the Mediterranean - Part 6
'This way to the whorehouse'
said that the Virgin Mary spent her last days here
Ephesus & the Virgin Mary Statue
We got back late
from our outing in Istanbul, just in time for dinner. Still scruffy in
our Turkish bathed clothes we sat down to order the evening meal when
I sensed something was not right.
Im at the wrong table, I thought. Dont recognise
It transpired that our Salvadorian friends had found eating late
was too much for them and subsequently booked for the earlier session.
A newly wed couple from the battered and bankrupt country that once defied
the might of Thatcherism had replaced them. Enter Florencia, a teacher
in political science and Facundo, a computer expert come journalist, both
from the city of Buenos Aires, Argentina. (I know the question! I didnt
know where they got their holiday money either!). They were to become
our inseparable tour partners and invaluable encyclopaedic emitters of
condensed history on the many sights and ruins we were to visit over the
next few days. They were also young enough to be our grandchildren.
So whats in store for us tomorrow? I asked at the table,
adding, weve left Istanbul - thank you - and on to Kusadasi
which is still Turkey. Right? Looking at my wife I concluded, Isnt
this the place where we pay extra to see the virgin?
The two Argentine Fs burst out laughing. I told them
about my initial queries including the bit about the option to visit the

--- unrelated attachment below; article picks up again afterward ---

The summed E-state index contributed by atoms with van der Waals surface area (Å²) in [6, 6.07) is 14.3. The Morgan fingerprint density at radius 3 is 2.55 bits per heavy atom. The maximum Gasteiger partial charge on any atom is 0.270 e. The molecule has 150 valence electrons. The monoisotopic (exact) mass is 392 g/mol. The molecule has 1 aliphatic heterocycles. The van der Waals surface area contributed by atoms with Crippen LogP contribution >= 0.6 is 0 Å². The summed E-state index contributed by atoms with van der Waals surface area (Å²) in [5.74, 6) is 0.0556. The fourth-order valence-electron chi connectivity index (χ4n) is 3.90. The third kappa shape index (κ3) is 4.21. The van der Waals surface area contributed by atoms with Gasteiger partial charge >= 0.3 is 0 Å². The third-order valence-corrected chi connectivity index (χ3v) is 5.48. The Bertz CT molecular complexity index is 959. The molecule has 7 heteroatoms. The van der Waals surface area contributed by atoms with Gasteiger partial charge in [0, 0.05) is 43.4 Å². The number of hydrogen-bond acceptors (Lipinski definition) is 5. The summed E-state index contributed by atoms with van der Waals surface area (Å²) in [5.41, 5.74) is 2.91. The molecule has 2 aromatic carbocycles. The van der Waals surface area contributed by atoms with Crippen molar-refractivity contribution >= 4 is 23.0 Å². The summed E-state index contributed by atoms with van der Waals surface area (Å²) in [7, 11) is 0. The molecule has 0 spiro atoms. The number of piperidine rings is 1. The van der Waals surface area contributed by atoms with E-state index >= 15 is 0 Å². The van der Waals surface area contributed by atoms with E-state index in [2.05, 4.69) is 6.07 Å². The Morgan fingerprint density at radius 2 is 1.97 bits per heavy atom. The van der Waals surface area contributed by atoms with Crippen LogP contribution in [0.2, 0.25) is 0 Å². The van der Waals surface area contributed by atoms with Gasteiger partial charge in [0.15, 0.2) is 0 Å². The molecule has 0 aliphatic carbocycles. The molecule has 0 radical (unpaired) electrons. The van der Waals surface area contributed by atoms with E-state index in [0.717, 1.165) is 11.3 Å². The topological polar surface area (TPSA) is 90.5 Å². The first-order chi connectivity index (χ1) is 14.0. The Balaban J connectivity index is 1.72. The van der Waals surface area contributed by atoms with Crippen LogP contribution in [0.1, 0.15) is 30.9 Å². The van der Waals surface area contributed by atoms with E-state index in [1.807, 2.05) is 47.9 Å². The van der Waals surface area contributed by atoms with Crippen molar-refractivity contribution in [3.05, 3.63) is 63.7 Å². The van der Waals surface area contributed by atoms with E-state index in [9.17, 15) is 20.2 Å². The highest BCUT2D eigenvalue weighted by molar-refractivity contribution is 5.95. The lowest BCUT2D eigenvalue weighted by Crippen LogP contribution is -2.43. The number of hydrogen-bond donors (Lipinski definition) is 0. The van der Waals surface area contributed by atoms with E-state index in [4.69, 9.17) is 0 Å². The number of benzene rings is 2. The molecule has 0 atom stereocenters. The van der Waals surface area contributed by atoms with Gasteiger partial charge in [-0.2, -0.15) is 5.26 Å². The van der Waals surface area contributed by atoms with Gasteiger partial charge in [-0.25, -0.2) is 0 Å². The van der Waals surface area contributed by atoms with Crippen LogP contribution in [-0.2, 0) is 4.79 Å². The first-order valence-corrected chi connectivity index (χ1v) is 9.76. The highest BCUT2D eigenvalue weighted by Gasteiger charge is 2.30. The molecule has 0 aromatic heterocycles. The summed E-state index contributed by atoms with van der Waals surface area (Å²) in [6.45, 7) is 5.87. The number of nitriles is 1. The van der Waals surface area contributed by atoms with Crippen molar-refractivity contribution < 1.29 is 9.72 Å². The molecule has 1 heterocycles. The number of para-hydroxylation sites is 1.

resting place of the Virgin Mary. Ignoring my comments, Florencia grinned
and said, we agree with you on the value for money on all these
tours. Why dont you join us and well share the costs of going
it alone. Great, I said, looking at my wife who nodded,
agreed and added, by the way, well be exploring one of the
greatest ancient cities of all times; Ephesus. Thats
right. The earliest known organised prostitution in the world. Youll
see! muttered Facundo. I couldnt wait.
Before venturing into the realms of Asian as well as European history
through a quick visit to one of the most famous of Roman conquests, my
brief mention of Kusadasi as a quasi-unknown tourist resort on the Aegean
Sea is unavoidable. Its small but hospitable population, typical
Mediterranean-type mild climate with accompanying beaches and Bazaar style
shopping are encapsulated into a typical off-the-beaten-track tourists
paradise. For 10 euros you can even spend an afternoon in an Internet
café reminding you that Bill Gates is alive and well! Pause for
the advertisement: A visit to the East must include Kusadasi!
Nevertheless, duty calls and I must continue on my historical education
of the Roman Empire.
Like a monotonous loudspeaker at any airport that announces arrivals and
departures, I again emphasize my objection to act as a condensed tourist